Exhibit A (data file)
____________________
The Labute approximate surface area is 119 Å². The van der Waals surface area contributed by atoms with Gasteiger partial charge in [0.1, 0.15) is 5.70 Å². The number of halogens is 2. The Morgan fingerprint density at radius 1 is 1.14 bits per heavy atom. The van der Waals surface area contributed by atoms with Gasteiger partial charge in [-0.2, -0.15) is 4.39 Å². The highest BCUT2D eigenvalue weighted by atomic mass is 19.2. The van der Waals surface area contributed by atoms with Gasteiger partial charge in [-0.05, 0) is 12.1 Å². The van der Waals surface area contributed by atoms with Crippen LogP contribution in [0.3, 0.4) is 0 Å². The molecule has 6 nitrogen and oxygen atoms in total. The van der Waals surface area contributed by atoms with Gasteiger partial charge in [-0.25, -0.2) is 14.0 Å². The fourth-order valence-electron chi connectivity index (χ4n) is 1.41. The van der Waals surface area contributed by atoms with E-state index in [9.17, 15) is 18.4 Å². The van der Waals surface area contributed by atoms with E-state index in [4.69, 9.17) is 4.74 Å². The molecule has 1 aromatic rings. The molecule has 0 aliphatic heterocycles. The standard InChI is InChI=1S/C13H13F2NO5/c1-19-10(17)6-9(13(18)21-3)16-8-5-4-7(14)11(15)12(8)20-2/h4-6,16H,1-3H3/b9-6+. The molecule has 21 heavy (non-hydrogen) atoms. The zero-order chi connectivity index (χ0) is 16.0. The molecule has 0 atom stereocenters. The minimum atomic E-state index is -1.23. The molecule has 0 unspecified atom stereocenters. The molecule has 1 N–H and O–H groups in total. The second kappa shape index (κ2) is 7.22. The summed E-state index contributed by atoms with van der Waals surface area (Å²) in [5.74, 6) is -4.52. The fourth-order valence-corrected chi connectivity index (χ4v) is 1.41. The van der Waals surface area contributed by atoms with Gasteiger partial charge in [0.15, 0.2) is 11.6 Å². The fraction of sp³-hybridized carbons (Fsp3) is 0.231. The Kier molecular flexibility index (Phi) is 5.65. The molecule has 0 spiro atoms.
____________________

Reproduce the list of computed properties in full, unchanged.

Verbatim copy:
The Labute approximate surface area is 119 Å². The van der Waals surface area contributed by atoms with Gasteiger partial charge in [0.1, 0.15) is 5.70 Å². The number of halogens is 2. The Morgan fingerprint density at radius 1 is 1.14 bits per heavy atom. The van der Waals surface area contributed by atoms with Gasteiger partial charge in [-0.2, -0.15) is 4.39 Å². The highest BCUT2D eigenvalue weighted by atomic mass is 19.2. The van der Waals surface area contributed by atoms with Gasteiger partial charge in [-0.05, 0) is 12.1 Å². The van der Waals surface area contributed by atoms with Crippen LogP contribution in [0.3, 0.4) is 0 Å². The molecule has 6 nitrogen and oxygen atoms in total. The van der Waals surface area contributed by atoms with Gasteiger partial charge in [-0.25, -0.2) is 14.0 Å². The fourth-order valence-electron chi connectivity index (χ4n) is 1.41. The van der Waals surface area contributed by atoms with E-state index in [9.17, 15) is 18.4 Å². The van der Waals surface area contributed by atoms with E-state index in [4.69, 9.17) is 4.74 Å². The molecule has 1 aromatic rings. The molecule has 0 aliphatic heterocycles. The standard InChI is InChI=1S/C13H13F2NO5/c1-19-10(17)6-9(13(18)21-3)16-8-5-4-7(14)11(15)12(8)20-2/h4-6,16H,1-3H3/b9-6+. The molecule has 21 heavy (non-hydrogen) atoms. The zero-order chi connectivity index (χ0) is 16.0. The molecule has 0 atom stereocenters. The minimum atomic E-state index is -1.23. The molecule has 0 unspecified atom stereocenters. The molecule has 1 N–H and O–H groups in total. The second kappa shape index (κ2) is 7.22. The summed E-state index contributed by atoms with van der Waals surface area (Å²) in [5.74, 6) is -4.52. The fourth-order valence-corrected chi connectivity index (χ4v) is 1.41. The van der Waals surface area contributed by atoms with Gasteiger partial charge in [0.15, 0.2) is 11.6 Å². The fraction of sp³-hybridized carbons (Fsp3) is 0.231. The Kier molecular flexibility index (Phi) is 5.65. The molecule has 0 spiro atoms.